It used to be that of the two big skateboarding franchises, Skate was the serious simulator. However, thanks in large part to a major misstep by Activision (in which they may have seriously damaged the good name of their Tony Hawk franchise), it looks like Skate 3 may be the only serious skateboarding game to consider in 2010.
It's important to note right off the bat that Electronic Arts hasn't made any major fundamental changes to Skate's core gameplay. Skate 3 does not come with a fake plastic skateboard or a new set of buttons to learn. This hardcore simulator hasn't been magically turned into a fast-action arcade-style extreme sports game. No, this is the same basic game you played in 2007 and 2009. Thankfully the developers at EA Black Box have managed to add enough compelling content (both online and off) to make this third installment well worth checking out.
Are you new to the world of Skate? Don't worry, Jason Lee (yes, the guy from Mallrats and My Name is Earl) is here to teach you how to play. Unlike the older Tony Hawk games, Skate has you using the two analog sticks instead of the more traditional face buttons. The left stick controls your movement, while the right stick allows you to pull off moves. For example, if you hold back and then jam the right analog stick up, your character will perform an ollie. Experimenting with all sorts of angles and directions will allow you to find new moves, all of which you will need to master if you want to see the exciting conclusion.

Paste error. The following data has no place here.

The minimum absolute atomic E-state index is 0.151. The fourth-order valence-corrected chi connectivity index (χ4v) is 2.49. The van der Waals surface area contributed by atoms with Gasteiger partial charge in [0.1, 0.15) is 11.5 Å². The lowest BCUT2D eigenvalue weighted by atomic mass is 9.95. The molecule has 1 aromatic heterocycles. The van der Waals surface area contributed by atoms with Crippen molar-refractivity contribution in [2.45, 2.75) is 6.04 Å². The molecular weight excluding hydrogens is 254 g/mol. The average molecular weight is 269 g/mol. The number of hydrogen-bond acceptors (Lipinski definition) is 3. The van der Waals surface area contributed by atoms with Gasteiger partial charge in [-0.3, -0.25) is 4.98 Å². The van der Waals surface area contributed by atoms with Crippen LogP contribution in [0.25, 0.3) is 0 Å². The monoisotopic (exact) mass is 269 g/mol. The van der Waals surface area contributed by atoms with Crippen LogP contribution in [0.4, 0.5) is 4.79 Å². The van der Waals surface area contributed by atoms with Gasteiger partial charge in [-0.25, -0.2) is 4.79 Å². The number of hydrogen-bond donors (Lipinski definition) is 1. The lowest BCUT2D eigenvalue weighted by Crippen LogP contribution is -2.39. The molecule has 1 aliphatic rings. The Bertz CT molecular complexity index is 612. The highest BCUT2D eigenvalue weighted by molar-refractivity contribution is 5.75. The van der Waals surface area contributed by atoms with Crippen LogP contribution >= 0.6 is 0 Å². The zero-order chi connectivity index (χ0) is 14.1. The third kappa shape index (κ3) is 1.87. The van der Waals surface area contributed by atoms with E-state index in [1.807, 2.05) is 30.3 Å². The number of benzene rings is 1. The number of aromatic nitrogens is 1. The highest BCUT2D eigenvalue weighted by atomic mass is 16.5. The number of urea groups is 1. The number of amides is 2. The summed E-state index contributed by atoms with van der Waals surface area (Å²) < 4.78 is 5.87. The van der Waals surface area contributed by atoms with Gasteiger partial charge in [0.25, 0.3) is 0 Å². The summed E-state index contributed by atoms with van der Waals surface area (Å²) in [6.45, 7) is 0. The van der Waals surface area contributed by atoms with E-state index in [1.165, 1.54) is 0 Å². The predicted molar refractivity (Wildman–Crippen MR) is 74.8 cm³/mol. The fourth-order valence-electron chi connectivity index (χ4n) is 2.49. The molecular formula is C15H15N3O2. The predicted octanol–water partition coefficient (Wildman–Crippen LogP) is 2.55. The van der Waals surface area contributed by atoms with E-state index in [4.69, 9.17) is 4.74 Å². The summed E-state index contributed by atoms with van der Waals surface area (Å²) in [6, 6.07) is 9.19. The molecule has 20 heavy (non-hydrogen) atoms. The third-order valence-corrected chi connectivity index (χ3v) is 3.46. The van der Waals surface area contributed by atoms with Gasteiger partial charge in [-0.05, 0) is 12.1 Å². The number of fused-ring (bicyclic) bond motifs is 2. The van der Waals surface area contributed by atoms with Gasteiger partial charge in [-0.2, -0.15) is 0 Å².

Skate 3's story plays out much like the first two installments. The game opens with your character attempting to pull off the world's craziest move. You fail. You regain consciousness only to discover that there's a fellow skater hovering over your motionless body. Without you even saying a word, this guy talks you into starting your own skateboard business and team. And with that, you're swept off to learn how to master your craft, tackle a variety of events, meet tons of real life skateboarders and play out the same basic storyline of the first two games. At times it felt like the only meaningful difference was that your progress is now counted in skateboard sales. Not that I'm complaining, I had no problems jumping right back in to this brand new Skate game.
Big changes have come to Skate. Don't worry, the changes aren't as drastic as giving you a fake plastic skateboard. The first thing you'll notice is that Skate no longer takes place in San Vanelona. It has been replaced by Port Carverton, a skate-friendly paradise where the cops don't chase you and everything is open from the get-go. This new environment is a welcome addition; after three console games (including Skate It for the Nintendo Wii), San Vanelona was getting a little overplayed. We needed a change of scenery, and Skate 3 definitely delivers in that department.
While the game's story is structured in much the same way as Skate 1 and 2, the developers have gone back and taken out a few of the events that didn't work and tweaked the ones that did. Gone are some of the more annoying single-player modes, such as S-K-A-T-E. This was the mini-game that forced players to duplicate difficult to pull off moves and combinations. It has been replaced with a more user friendly game called 1up. In this mode you take turns trying to beat each other's score. It's worth noting that the S-K-A-T-E mode has not been completely removed, fans can still revisit it in the online mode.
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